Helping low-resource countries to advance toward their development goals frequently requires thinking outside the box, and oftentimes alternative solutions prove to be more cost-efficient and effective. The use of a messaging platform — WhatsApp— to facilitate communication and the exchange of knowledge between biomedical technicians in Haiti is an example of such success.
When the USAID’s Global Health Supply Chain (GHSC) - Technical Assistance (TA) Francophone Task Order started addressing one of the major gaps in the Haitian health supply chain system — maintenance of medical and laboratory equipment — new challenges to a seemingly straightforward problem began surfacing every day. Once the project had completed a much-needed inventory of all laboratory and medical equipment, assessed its status in FY18, and started planning for the needed repairs, disposal, and training of the local staff to perform these repairs and maintenance, the team had to reach out to a limited cadre of available trained biomedical technicians. The outreach turned out to be complicated by the fact that the contact information provided by the local Ministry of Health was not up to date, and more than 70 percent of biomedical technicians from a Ministry-provided list could not be reached. There was no community of practice in place or any other professional forum where Haitian biomedical technicians could exchange information, knowledge, and experiences.
The Ministry identified a group of 23 specialists for the project’s initial training on laboratory and medical equipment maintenance at the National Laboratory of Haiti. After successful completion of the training, the need to maintain regular communication and to foster collaboration between the newly trained specialists emerged as a priority.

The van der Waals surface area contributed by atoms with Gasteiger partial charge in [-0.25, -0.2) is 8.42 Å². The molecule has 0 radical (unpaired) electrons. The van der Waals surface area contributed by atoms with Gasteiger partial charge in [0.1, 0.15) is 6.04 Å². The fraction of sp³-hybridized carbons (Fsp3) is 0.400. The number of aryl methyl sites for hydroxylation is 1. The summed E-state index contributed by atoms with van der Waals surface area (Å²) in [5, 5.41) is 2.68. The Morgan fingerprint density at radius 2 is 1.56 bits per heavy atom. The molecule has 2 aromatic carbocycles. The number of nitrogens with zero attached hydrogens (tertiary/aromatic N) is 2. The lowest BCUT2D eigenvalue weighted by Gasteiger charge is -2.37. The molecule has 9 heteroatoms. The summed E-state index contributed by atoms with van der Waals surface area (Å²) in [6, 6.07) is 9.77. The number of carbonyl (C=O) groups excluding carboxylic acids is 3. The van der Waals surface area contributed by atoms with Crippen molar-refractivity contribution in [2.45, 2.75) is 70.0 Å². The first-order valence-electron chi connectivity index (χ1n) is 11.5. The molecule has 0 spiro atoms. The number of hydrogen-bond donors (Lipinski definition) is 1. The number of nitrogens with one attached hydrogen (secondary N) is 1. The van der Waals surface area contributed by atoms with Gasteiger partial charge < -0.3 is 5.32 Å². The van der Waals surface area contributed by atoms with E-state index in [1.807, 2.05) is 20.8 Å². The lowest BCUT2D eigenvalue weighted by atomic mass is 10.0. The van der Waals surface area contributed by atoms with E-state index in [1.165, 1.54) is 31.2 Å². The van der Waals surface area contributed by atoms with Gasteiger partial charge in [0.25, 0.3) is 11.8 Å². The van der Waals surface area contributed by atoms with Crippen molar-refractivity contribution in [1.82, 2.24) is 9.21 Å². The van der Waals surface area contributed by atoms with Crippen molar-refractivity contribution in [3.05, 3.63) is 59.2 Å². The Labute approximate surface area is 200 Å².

To offer biomedical technicians a forum where they can discuss various technical aspects of their work, from leadership challenges to specific situations for equipment troubleshooting, the project introduced “TBM National D’Haiti,” a WhatsApp group that serves as an alternative means of knowledge sharing for these specialists. The lead biomedical engineer of the Ministry of Health and the lead biomedical technician of the National Laboratory are among the members of this group to ensure quality control of the advice provided and to keep an eye on the emerging issues. Requests for assistance can be sent via chat as a text or shared in a voice file or a video file, and a solution response is typically made available within hours. In just few months of its existence, the WhatsApp group became a real-time troubleshooting tool. Among other situations, it provided immediate assistance to a biomedical technician from the Hopital de la Paix who encountered a problem with the hospital’s main autoclave and could not identify its cause. The group was able to assist another biomedical technician trying to solve an issue with two new infant incubators that were malfunctioning after installation. The group was able to propose several such solutions and even offered, in some instances, to meet at the hospital to work together to resolve the problem. Soon the news started to spread by word of mouth, with additional biomedical technicians joining the group, requesting information and advice, and inquiring about future training opportunities.
The notion of a professional community of practice is new for Haiti. The USAID’s GHSC-TA Francophone Task Order was able to capitalize on the momentum and supported an innovative knowledge exchange forum through the WhatsApp platform, resulting in the promotion of a culture of collaboration among technical personnel and leading to real-time solutions for participating biomedical technicians.